"The great opportunity for banking today is not only to focus on collecting data but to analyze and segment it through new technologies to make better decisions."

Those new technologies include machine learning and artificial intelligence—tools that are beginning to show their potential for separating pears from statistical apples. It’s also about the storage of information in the cloud, where records can be processed more easily than when they are stored within on-premise systems. In addition, it’s a cheaper alternative to physical data warehouses.

Credicorp Capital is the first company within the group to create a data lake in the cloud.

“A bit of data governance is being implemented as part of every project that ultimately brings value to the business. And little by little, like building Lego, it will eventually be possible to implement this program throughout the company, "says Oré.

Information processing is also beginning to alleviate bottlenecks in day-to-day operations. For example, the bank’s expense and accounting departments used different computer programs that didn’t talk to each other, which prevented them centralizing numbers and made the process of closing each month a “terrible” task, he said.

Read next: Banco Inter: Brazilian digital bank prepares for U.S. listing, international growth

Data cleansing in banking

The urgent need to prioritize data and clean it up is one of the most complex challenges facing the financial system in Latin America. Outdated, erroneous or duplicate information is referred to as dirty data. In practical terms it’s useless to the bank and a huge investment may be required to cleanse it.

Between 2018 and 2019, losses produced by dirty data reached US$13 million in Mexico, with the most affected industries being banking and telecommunications, according to statistics collected by Finerio Connect, a provider of open banking solutions.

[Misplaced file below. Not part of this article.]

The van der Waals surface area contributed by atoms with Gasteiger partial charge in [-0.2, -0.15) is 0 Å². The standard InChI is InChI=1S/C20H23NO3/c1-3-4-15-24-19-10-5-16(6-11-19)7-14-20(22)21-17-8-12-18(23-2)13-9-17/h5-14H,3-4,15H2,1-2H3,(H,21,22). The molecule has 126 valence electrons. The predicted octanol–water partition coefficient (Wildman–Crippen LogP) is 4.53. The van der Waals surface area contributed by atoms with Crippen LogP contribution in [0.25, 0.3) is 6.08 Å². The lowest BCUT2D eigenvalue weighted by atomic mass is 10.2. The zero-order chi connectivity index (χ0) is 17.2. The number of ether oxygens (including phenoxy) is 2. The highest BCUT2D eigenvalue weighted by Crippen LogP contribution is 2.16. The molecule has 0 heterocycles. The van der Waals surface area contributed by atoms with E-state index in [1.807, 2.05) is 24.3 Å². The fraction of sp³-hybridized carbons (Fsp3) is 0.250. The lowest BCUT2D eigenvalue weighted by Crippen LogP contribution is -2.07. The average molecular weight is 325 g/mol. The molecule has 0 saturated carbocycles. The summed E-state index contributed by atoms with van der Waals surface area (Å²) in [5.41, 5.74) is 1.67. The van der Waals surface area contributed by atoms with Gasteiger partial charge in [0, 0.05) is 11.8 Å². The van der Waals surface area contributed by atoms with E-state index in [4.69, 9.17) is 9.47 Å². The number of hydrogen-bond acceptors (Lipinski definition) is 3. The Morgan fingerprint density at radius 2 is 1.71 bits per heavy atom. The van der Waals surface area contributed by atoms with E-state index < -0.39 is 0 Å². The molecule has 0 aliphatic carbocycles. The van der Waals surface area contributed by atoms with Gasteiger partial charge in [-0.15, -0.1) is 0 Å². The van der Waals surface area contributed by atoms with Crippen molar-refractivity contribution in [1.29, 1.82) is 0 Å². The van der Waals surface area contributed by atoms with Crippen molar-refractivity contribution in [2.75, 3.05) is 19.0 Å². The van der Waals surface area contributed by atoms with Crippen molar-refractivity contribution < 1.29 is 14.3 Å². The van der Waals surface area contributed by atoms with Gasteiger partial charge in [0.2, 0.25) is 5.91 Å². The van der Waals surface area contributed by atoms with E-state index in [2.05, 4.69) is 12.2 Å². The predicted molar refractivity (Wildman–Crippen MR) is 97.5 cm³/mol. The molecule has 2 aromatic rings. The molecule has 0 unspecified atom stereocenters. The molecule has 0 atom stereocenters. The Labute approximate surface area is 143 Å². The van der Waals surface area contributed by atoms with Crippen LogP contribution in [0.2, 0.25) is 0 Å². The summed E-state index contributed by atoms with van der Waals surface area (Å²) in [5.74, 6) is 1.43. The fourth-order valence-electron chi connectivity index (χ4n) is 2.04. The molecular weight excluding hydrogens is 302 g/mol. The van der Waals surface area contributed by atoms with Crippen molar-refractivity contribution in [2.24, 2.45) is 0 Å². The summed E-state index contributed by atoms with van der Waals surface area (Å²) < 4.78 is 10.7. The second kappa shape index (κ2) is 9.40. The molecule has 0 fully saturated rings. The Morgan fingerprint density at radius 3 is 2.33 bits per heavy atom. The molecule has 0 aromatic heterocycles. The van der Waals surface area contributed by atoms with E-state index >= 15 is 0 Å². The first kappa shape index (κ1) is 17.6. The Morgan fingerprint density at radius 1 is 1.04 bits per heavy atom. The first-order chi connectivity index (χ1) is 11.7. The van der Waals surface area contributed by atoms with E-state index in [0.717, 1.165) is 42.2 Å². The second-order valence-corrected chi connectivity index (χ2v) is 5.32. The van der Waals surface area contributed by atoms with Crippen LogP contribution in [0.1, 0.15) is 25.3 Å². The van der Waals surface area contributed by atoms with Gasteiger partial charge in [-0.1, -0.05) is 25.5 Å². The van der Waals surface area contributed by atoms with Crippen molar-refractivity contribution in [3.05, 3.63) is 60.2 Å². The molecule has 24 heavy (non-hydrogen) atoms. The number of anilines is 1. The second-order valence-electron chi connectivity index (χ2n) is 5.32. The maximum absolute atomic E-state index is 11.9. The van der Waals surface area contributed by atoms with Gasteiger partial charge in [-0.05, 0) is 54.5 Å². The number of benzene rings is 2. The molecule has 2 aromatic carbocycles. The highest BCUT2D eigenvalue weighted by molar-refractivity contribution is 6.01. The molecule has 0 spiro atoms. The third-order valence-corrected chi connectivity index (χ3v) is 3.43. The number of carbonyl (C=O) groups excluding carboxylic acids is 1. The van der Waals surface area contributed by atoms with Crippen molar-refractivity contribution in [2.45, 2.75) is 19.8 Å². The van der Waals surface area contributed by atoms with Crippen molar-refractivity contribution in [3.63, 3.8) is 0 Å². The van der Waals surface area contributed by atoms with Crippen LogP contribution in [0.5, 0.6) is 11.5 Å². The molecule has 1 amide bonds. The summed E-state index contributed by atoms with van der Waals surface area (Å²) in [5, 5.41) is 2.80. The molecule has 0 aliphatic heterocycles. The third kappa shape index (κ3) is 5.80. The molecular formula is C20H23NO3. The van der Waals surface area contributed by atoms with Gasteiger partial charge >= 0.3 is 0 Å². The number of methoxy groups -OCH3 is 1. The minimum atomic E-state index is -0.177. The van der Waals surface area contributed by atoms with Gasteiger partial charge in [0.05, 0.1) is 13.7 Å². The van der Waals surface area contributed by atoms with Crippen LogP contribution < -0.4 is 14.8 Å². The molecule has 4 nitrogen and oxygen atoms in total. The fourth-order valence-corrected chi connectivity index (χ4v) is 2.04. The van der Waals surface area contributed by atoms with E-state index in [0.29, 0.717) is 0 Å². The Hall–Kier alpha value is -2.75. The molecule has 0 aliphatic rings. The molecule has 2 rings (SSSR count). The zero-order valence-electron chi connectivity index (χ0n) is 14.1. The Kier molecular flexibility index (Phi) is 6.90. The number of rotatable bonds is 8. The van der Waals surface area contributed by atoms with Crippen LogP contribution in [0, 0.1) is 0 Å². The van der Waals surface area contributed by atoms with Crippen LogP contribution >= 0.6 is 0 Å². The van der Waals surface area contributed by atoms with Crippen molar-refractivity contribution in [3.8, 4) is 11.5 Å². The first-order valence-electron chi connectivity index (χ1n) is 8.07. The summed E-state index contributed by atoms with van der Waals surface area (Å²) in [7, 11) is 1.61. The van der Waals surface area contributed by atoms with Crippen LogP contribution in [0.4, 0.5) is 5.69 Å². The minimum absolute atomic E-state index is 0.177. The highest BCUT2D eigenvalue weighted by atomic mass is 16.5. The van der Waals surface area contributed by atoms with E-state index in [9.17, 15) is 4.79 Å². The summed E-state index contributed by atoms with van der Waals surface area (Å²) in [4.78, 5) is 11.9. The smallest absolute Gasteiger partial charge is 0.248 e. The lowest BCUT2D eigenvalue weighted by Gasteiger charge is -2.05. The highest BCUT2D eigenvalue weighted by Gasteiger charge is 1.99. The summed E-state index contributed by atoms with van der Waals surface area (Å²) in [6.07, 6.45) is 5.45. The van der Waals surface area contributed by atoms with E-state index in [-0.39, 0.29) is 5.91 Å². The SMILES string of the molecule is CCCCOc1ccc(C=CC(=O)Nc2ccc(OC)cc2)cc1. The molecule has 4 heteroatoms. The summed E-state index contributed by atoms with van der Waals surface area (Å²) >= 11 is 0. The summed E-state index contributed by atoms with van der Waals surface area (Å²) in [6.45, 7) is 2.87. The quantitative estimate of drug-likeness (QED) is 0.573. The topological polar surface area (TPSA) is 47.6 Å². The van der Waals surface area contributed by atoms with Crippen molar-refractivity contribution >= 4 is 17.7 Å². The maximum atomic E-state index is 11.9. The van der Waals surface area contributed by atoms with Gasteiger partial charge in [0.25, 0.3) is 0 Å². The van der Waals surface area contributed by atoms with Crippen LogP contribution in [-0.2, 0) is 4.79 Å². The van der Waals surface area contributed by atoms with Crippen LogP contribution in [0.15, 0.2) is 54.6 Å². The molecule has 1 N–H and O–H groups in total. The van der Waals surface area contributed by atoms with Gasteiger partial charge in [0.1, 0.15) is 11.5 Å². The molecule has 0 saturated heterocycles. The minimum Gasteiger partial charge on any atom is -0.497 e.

"The data is now quite dirty because it goes through acquirers, through payment methods, through different companies [...] LatAm has a pretty big dirty financial data problem that doesn't allow it to automate," says Nick Grassi, Co-CEO and co-founder of Finerio Connect.

What’s more, most traditional institutions in the region don't know for sure where their data is or how to purify it, Grassi adds.

This diffuse data costs analysts’ in terms of efficiency as they spend most of their time organizing and filtering information manually.

"That's what happens in many companies. Analysts don’t analyze because 80% of their time is spent looking for the information, trying to get the data, put it together, compare it and in the end, they have very little time left," says Oré, of Credicorp Capital.

At an event hosted by iupana and Backbase, a financial software developer, industry leaders agreed that too much data can choke banks and complicate development of customized products, which is something customers are demanding.

The key seems to lie not in volume but in prioritization.

"The problem is that the data has not been used to the fullest," says Grassi.